During the last academic year, my five-year-old daughter had the fortune of getting to know two “big sisters”: Jessie and Momo, both from China. At the end of the academic year, when it was time to bid farewell to the two young ladies, my daughter told me how much she loved them. She liked both of them very much, but with a slight difference. In her own words, she loved Jessie jiejie (Sister Jessie) “the size of the earth” and she loved Momo jiejie (Sister Momo) “the size of our house.” Of course, in her five-year-old mind, the earth was just a tiny bit larger than our house. I was curious as to what had made such a small difference, since I knew very well that both young ladies loved my daughter to the point of spoiling her and she yearned to spend time with both of them. My daughter then revealed to me that she liked Jessie a little bit more because Jessie could also speak Shanghainese.
Five year ago, shortly after my daughter was born, I decided to carry out an experiment so that she would be able to speak both Shanghainese and Mandarin in addition to English. Shanghainese is my native tongue. I was born and raised in Shanghai, the largest city in China with a population of over 20 million, where most locals used to only speak the Shanghai dialect. The dialect is dying now since more and more young people have chosen to speak only Mandarin, which is the official common language in China. Even though Shanghainese, like many other regional languages in China, is commonly referred to as a “dialect,” linguistically it is very different from Mandarin. Some linguists say that the differences between various Chinese dialects and Mandarin are equivalent to the differences between two languages such as Spanish and English. To make a long story short, my experiment turned out to be a successful one – by the age of five, my daughter was fluent in all three languages. However, before she made the comment about Jessie, I had not known that she would hold Shanghainese and speakers of Shanghainese so dear and close to her heart.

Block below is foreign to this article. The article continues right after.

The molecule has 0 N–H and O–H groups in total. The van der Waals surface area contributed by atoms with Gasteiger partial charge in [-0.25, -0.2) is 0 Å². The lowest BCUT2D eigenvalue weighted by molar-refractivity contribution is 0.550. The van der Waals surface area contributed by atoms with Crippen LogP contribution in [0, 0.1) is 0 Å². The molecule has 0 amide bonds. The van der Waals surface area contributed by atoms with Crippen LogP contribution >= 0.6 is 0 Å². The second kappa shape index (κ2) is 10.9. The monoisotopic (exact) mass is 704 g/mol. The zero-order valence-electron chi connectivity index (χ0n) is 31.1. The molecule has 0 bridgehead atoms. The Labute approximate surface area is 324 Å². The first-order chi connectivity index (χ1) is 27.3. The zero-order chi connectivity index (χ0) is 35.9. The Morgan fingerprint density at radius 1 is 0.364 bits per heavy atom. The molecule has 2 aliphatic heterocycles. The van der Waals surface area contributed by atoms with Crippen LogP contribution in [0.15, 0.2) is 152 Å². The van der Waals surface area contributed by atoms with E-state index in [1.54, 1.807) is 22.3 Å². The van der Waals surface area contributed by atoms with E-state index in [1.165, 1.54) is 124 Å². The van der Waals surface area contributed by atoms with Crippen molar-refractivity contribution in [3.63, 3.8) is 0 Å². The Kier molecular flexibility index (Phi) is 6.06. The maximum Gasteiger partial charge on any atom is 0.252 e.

After learning about Yale Professor Karen Wynn’s studies about babies and bias, I came to better understand the cognitive mechanisms behind my daughter’s preference (or bias). In one of Wynn’s studies, 11-month-old infants were asked to pick one of two stuffed animals, one of which liked to eat food (e.g. cheerios, graham crackers or green beans) that the infant prefers and the other did not. Almost all the infants tested picked the one that had a food preference that was similar to theirs. Now, my daughter’s unintentional bias toward Jessie made more sense to me. There are two possibilities: One is that she might have felt closer to someone who could speak Shanghainese because, despite the fact that she speaks all three languages, Shanghainese is the language that she uses to communicate with me in her daily conversations and therefore she has developed a stronger emotional attachment to it; and two, she might have felt closer to Jessie because like her, Jessie can speak Shanghainese, Mandarin and English, so the two of them share more similarities. Either way, her case is another example that proves the findings of Wynn’s research and many other studies that came before hers: Humans, including both adults and preverbal infants, prefer those who share similarities with themselves. In other words, we are hardwired to be biased.